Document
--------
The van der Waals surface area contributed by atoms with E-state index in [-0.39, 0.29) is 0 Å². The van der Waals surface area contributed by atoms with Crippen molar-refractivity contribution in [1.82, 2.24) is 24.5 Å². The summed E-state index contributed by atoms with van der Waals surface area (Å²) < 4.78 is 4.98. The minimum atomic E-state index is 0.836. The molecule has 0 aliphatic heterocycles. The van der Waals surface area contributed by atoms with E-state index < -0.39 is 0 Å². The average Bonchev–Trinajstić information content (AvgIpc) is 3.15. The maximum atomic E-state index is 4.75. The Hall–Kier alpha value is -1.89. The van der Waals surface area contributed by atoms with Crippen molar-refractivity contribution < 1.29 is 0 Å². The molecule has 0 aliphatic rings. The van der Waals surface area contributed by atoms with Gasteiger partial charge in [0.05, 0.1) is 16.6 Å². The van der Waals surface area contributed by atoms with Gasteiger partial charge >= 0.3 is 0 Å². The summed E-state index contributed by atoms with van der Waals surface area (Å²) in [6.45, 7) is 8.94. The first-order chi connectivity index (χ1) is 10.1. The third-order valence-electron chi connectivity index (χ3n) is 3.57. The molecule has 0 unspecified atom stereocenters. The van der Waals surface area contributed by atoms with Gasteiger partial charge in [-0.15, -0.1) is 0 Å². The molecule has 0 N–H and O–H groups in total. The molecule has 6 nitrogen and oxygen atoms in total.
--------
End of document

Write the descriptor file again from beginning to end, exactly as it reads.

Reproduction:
The van der Waals surface area contributed by atoms with E-state index in [-0.39, 0.29) is 0 Å². The van der Waals surface area contributed by atoms with Crippen molar-refractivity contribution in [1.82, 2.24) is 24.5 Å². The summed E-state index contributed by atoms with van der Waals surface area (Å²) < 4.78 is 4.98. The minimum atomic E-state index is 0.836. The molecule has 0 aliphatic heterocycles. The van der Waals surface area contributed by atoms with E-state index < -0.39 is 0 Å². The average Bonchev–Trinajstić information content (AvgIpc) is 3.15. The maximum atomic E-state index is 4.75. The Hall–Kier alpha value is -1.89. The van der Waals surface area contributed by atoms with Crippen molar-refractivity contribution < 1.29 is 0 Å². The molecule has 0 aliphatic rings. The van der Waals surface area contributed by atoms with Gasteiger partial charge in [0.05, 0.1) is 16.6 Å². The van der Waals surface area contributed by atoms with Gasteiger partial charge >= 0.3 is 0 Å². The summed E-state index contributed by atoms with van der Waals surface area (Å²) in [6.45, 7) is 8.94. The first-order chi connectivity index (χ1) is 10.1. The third-order valence-electron chi connectivity index (χ3n) is 3.57. The molecule has 0 unspecified atom stereocenters. The van der Waals surface area contributed by atoms with Gasteiger partial charge in [-0.15, -0.1) is 0 Å². The molecule has 0 N–H and O–H groups in total. The molecule has 6 nitrogen and oxygen atoms in total.